In climbing directly up the wall, however, Rainman shares sections with several other more meandering routes. After beginning on the ultra-classic Raindogs, it follows Rainshadow (5.14d) through its steep and intricate V11 crux. When Rainshadow veers left onto better holds, Rainman continues straight up the headwall, eventually joining Batman (5.14d), which in turn joins the top of Bat Route (5.14b). In between each section, there are sections of original climbing—and about halfway up the route, there’s a crucial kneebar.

Having previously dispatched its constituent pieces, Lomba made fast progress at first. “I was like, Oh yeah, I’m gonna do it, and I’m going to do it so fast. But I was so wrong.”

Eder Limba reaching for an undercling on Rainman.
Photo: Marsha Balaeva

Though he was able to do all the moves with relative ease, doing them without getting pumped required getting stronger. (“The fitness I needed to be able to send—it was just crazy, man.”) It also required thinking outside the box with his training—something that Steve McClure also did in the lead up to his FA. Shortly after sending Rainman, in an interview with the British Mountaineering Council, McClure said, “There are two ways to climb something that’s out of reach. You either raise your physical and mental game, or you try and find easier sequences to climb the route more efficiently. For this route, I had to push both to the limit.”

Though McClure didn’t use a kneepad on the route—he tried, but the kneepads of the day kept sliding off—he understood that the “rubbishy” kneebar rest was crucial to success, so at the end of each climbing session, he’d pull into the kneebar and hang there until his calves couldn’t take it any longer. Eventually, he managed to make the kneebar work just enough and, with a few more beta tweaks and a lucky spell of conditions, sent the route.

Five years later, armed with a modern kneepad, Lomba also isolated the kneebar as the key to success: “With 1 minute and 40 seconds in the kneebar, I was getting close,” he said. “So I knew with two minutes or three minutes, I was going to do it.”

During the UK’s long winter wet season, he hit the gym, doing box jumps and squats, calf raises and deadlifts, gaining nearly two kilos worth of muscle in his legs. “I put the time into it,” he said. “I didn’t have the finger strength or fitness that Steve probably had when he did it, so I had to develop something else.” (McClure, by the way, has applauded Lomba’s ascent and the style he did it in. “This is the progression of things,” he told “New tools come along that we use to give us the edge…. Shoes, sticky rubber, chalk, cams. And these tools make the climbing feel better. Which is good!”)

Of course, the send still came down to what most hard sends come down to: mental strength and conditions. “It was hard,” he said. He fell off the last move multiple times before pulling it off on the last possible day of the season. “But it was a beautiful process, man.”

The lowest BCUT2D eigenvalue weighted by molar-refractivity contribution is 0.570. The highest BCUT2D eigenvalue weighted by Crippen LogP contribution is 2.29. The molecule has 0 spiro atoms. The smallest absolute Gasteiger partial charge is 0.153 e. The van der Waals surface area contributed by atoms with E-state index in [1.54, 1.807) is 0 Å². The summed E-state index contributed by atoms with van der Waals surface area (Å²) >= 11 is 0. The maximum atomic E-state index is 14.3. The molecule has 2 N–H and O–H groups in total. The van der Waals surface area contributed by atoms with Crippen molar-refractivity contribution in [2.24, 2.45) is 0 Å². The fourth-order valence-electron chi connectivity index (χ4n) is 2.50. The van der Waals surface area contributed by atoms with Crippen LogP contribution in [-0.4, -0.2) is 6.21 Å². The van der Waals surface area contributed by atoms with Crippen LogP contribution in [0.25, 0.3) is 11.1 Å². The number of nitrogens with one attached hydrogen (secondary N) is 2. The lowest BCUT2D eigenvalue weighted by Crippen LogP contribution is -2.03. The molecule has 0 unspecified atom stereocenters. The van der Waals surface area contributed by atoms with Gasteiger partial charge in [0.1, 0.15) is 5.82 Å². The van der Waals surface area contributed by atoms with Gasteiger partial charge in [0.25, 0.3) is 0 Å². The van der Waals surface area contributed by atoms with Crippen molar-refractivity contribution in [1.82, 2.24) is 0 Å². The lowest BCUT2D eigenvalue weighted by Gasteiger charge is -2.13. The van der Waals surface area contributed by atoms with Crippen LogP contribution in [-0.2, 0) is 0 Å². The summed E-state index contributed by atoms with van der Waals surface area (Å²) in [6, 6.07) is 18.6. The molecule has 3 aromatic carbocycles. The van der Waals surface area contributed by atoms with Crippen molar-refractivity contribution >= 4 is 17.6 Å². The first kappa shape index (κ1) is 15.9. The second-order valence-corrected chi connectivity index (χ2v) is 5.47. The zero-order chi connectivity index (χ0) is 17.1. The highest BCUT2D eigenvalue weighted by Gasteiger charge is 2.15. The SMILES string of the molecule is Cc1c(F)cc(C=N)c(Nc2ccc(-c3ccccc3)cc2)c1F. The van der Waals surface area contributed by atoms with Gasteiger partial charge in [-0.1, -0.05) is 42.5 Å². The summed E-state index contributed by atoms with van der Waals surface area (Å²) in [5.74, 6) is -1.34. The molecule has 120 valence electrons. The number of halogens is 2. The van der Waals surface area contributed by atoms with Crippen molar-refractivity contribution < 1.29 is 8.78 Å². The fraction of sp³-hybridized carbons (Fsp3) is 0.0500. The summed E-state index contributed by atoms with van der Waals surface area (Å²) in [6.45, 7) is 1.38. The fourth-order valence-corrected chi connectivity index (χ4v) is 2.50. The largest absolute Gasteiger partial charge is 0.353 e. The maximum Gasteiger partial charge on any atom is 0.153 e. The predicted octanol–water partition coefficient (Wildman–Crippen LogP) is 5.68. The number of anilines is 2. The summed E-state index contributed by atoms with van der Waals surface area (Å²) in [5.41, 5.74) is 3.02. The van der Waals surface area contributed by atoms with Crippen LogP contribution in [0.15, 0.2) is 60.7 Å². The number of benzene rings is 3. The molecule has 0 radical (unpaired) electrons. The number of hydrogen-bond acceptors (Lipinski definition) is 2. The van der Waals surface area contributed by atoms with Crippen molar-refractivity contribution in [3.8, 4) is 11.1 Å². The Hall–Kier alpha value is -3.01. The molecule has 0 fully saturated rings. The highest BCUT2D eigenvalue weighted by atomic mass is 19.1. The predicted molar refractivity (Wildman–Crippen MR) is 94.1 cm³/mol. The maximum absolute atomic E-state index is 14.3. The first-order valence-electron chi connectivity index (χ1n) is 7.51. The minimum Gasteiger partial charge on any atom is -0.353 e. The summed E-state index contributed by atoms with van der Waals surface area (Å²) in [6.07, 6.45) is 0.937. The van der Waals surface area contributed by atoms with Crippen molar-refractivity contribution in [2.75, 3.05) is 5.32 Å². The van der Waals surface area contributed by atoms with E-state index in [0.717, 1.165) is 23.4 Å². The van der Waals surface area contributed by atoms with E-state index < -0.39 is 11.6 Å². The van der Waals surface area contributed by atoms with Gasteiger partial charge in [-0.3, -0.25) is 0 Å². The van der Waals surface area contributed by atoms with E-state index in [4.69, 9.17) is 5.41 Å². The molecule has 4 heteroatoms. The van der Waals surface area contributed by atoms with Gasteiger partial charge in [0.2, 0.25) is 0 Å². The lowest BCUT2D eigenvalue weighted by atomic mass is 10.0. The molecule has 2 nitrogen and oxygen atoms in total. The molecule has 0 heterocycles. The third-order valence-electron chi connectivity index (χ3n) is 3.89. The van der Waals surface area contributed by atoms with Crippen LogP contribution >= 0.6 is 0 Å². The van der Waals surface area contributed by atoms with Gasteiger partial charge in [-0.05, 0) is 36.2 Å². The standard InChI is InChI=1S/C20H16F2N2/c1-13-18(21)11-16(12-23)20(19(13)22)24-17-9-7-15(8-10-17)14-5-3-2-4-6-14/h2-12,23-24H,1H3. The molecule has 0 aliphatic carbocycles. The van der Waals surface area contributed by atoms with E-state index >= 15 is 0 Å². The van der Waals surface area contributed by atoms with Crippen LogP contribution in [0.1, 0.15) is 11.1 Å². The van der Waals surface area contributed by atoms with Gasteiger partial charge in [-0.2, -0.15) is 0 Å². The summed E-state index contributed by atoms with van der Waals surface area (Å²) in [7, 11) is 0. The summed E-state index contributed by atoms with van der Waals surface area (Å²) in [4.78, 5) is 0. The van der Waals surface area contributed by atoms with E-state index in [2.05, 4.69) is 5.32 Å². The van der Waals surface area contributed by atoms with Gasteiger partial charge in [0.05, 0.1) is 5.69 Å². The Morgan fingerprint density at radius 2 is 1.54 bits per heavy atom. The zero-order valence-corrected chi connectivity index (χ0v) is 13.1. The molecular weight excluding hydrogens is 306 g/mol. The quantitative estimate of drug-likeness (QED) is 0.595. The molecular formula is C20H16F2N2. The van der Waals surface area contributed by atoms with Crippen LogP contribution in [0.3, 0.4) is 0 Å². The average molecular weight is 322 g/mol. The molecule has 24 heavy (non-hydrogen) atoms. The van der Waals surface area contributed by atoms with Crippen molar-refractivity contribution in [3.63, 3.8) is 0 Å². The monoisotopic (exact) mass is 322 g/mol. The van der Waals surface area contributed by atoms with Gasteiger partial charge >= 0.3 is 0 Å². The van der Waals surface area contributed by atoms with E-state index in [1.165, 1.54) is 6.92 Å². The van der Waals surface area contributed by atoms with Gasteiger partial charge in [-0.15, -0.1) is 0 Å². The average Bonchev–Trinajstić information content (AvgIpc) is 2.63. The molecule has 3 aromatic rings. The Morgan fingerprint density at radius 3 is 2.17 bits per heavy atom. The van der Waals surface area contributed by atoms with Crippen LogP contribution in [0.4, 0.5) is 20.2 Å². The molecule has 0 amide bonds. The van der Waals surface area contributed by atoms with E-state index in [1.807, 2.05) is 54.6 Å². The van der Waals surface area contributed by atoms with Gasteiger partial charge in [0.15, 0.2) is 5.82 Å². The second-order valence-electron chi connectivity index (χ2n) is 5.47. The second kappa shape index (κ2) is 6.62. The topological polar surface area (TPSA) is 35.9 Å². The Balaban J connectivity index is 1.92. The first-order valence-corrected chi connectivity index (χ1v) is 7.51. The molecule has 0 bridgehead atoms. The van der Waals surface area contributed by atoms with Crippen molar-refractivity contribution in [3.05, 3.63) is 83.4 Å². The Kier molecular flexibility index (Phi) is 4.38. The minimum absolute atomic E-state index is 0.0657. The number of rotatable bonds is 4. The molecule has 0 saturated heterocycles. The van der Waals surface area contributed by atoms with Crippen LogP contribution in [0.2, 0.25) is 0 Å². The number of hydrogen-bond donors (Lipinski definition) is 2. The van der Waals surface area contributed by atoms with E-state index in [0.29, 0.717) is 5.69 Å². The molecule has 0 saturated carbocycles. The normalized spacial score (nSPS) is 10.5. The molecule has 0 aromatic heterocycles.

When asked about the grade, Lomba demurred, saying that it was difficult—very difficult—but that he didn’t have the experience to reliably weigh in on Rainman’s grade. Instead, he’d defer to McClure and Ondra—both of whom thought 5.15b.

The grade, of course, is less important than the moment. Shortly after Lomba clipped the chains, his old coach texted him: “So you wanted to do 7b or 9b?”

“That was pretty cool,” Lomba said.

Shot looking down at Eder Lomba as he moves up Rainman.
Photo: Marsha Balaeva


I talked with Lomba by phone, roughly a week after his ascent. He was on his way to London, where his team had a competition, and from there was heading back to Spain to visit family and do some easier climbing. We talked for about an hour, occasionally interrupted by barking dogs (my end) and traffic noise (his). He spoke in depth about the mental challenges of limit projecting in tricky conditions, his leg training, his coaching philosophy, and his future plans. 

After all, what do you do with yourself when you’ve sent the hardest route in the country?


Climbing: You started climbing at 20 and progressed from your first sport route to 9b in only eight years. Did you start training right away?

Lomba: Pretty much. I’ve always been super interested in training and sports science. From the beginning, the first thing I did was ask how I was going to get better. Because I didn’t want to climb 6b [5.10c] when I was starting; I wanted to climb 7c [5.12d] and 8a [5.13b]. I wanted to climb the biggest lines. I didn’t have respect for the grades, which I think is great; I didn’t want a number and a letter to tell me what was accessible to me or not. Every time I went to the crag, I would be like, “Oh my God, I will climb that line over there!” And if it was hard, I was like, “Okay, what do I need to do to be able to climb it?” So that’s how I started training.

Climbing: Is most of your training climbing or do you do some off-the-wall stuff too?

Lomba: That’s a very good question. I do most of my training as climbing. But I also do a bit of strength and conditioning. For these routes, for example, I did a lot of leg strength. I reckon I weigh two more kilos now than a year ago, and it’s solely my legs.